Post by Mike Pingleton » September 7th, 2010, 5:45 pm

gulo wrote:
I think it's totally reasonable to hypothesize that herpers today may be doing harm inadvertently through their sheer numbers.
Sheer numbers? How many field herpers do you reckon are out there? Limited to North America, let's say.

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Re: So your spots are getting pounded ...

Post by Brian Hubbs » September 7th, 2010, 6:00 pm

5,235,641

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Re: So your spots are getting pounded ...

Post by Mike Pingleton » September 7th, 2010, 6:05 pm

If we had that many in the ranks, we'd own a Congressman or two.
Brian Hubbs wrote:5,235,641

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Re: So your spots are getting pounded ...

Post by Brian Hubbs » September 7th, 2010, 6:24 pm

No, all of us are poor...

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Re: So your spots are getting pounded ...

Post by Daryl Eby » September 7th, 2010, 6:28 pm

gulo wrote:I knew a herp professor who did a little study along a little-used path that was "infested" with garter snakes. He took a large enough sample to run the stats. The study was simple - does my regular use of this path deter the snakes.
Wasn't there a study discussed here about a year or so back about 'saugas being disturbed my human foot traffic? If I recall correctly (not necessarily a safe assumption), the researchers radio tagged a group of 'saugas in a park that had heavy foot traffic. After they caught them, sedated them, implanted them, released them, and tracked them, the snakes moved. Their conclusion was that the snakes were disturbed by the people walking through the park. (((Where the heck is the "DOH" smiley when I need it?)))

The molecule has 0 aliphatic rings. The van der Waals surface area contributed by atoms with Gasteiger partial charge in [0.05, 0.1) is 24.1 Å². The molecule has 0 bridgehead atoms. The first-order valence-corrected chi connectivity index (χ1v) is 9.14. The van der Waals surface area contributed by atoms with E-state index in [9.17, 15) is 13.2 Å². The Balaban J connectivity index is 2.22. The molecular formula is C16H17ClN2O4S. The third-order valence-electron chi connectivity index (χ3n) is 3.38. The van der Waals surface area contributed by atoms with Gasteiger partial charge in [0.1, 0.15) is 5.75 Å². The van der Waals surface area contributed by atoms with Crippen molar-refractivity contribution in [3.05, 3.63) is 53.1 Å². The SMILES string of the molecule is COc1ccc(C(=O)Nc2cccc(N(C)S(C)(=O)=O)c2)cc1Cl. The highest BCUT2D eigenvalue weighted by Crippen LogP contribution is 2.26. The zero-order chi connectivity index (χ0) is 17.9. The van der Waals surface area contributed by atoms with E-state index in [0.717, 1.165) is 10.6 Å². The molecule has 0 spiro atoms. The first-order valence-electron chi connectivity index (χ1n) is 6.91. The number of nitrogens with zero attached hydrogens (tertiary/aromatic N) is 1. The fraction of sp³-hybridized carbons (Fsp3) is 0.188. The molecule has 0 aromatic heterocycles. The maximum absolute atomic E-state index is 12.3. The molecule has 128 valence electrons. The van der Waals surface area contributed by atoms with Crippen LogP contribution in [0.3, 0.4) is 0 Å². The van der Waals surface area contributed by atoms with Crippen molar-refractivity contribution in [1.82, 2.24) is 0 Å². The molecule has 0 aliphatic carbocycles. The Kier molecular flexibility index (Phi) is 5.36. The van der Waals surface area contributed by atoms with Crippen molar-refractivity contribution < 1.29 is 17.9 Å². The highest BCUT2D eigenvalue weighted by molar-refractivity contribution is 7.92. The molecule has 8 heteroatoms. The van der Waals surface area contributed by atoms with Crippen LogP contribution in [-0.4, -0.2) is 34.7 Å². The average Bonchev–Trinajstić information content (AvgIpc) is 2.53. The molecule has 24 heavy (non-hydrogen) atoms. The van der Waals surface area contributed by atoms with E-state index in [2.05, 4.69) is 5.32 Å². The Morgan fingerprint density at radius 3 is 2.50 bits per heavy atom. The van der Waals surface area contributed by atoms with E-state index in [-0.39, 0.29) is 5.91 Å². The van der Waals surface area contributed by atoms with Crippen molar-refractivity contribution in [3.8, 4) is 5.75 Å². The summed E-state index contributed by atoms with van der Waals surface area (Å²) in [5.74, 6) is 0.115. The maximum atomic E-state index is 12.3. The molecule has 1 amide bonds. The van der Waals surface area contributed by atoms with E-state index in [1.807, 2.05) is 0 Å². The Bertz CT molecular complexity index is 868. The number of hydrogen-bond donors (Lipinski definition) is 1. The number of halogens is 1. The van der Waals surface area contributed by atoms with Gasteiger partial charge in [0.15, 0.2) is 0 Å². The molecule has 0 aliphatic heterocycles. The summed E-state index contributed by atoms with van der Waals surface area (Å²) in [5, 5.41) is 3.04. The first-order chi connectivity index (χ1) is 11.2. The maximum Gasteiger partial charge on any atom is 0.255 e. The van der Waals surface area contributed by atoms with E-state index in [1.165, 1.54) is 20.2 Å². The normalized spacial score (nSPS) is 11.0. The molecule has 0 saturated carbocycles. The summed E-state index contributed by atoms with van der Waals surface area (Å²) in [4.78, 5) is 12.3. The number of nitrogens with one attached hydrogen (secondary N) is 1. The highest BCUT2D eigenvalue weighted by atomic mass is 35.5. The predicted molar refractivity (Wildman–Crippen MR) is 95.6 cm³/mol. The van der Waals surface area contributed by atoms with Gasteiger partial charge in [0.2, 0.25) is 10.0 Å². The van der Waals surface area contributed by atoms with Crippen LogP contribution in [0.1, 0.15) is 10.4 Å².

Some studies are better than others. Unless you left out some details about your herp professor's study or I missed some details about the above 'sauga study, they were both pretty worthless.

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Re: So your spots are getting pounded ...

Post by stlouisdude » September 7th, 2010, 6:35 pm

There is an area with saugas near me that has a lot of human activity. The saugas can still be found hanging around the hiking trail near a busy damn. There are not a lot in the area near the trail, but that's only because they are coming from the smallest known den in that area. I do remember reading a study on sauga movements similar to that but the details escape me

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Re: So your spots are getting pounded ...

Post by lashinala2 » September 8th, 2010, 2:05 am

My gut instinct was to say 'try to discourage people from bothering herps' when I read this. However, after giving it more thought, I think we need to be practicing aversion conditioning on the animals, conditioning them to dislike human contact (but not hurt them) if we want them to keep an effective population in the wild. Even though most people on this sight think herps are cool to touch and/or photograph, every time you get really close, and the animal kind of ignores you, you are doing it a disservice. It's being conditioned to think our species is not a threat, when most other people are. Think of someone actually handling a wild snake or maybe feeding an box turtle: after a while the animal may even look forward to the encounter instead of instinctually avoiding us, setting it up for the inevitable....a collector, a poacher, or just plain stupid person that 'kills critters'.
And there is at least 1 congressperson that has herped before....actually several. :beer:

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Re: So your spots are getting pounded ...

Post by gulo » September 8th, 2010, 10:45 pm

It is possible the snakes in the garter study were affected by the professor, and possible they weren't. I don't think the point is whether it is conclusive or not - it isn't - but rather is it food for thought, more study, or simply caution. Keep in mind that scientists have known for years about a phenomenon called "observer effect." The fact of you being there changing the outcome of the study. (On a totally left field note, there have been studies strongly suggesting that we can affect machines with our thoughts, let alone other living things. Not sure i believe that either, but who knows...)

I have been involved with studies of rattlesnake dens - intensive stuff that was highly invasive - that emptied of rattlesnakes over the course of the several years of study. I wouldn't doubt for a minute that it was the human intrusion that caused the snakes to abandon the den. But maybe not.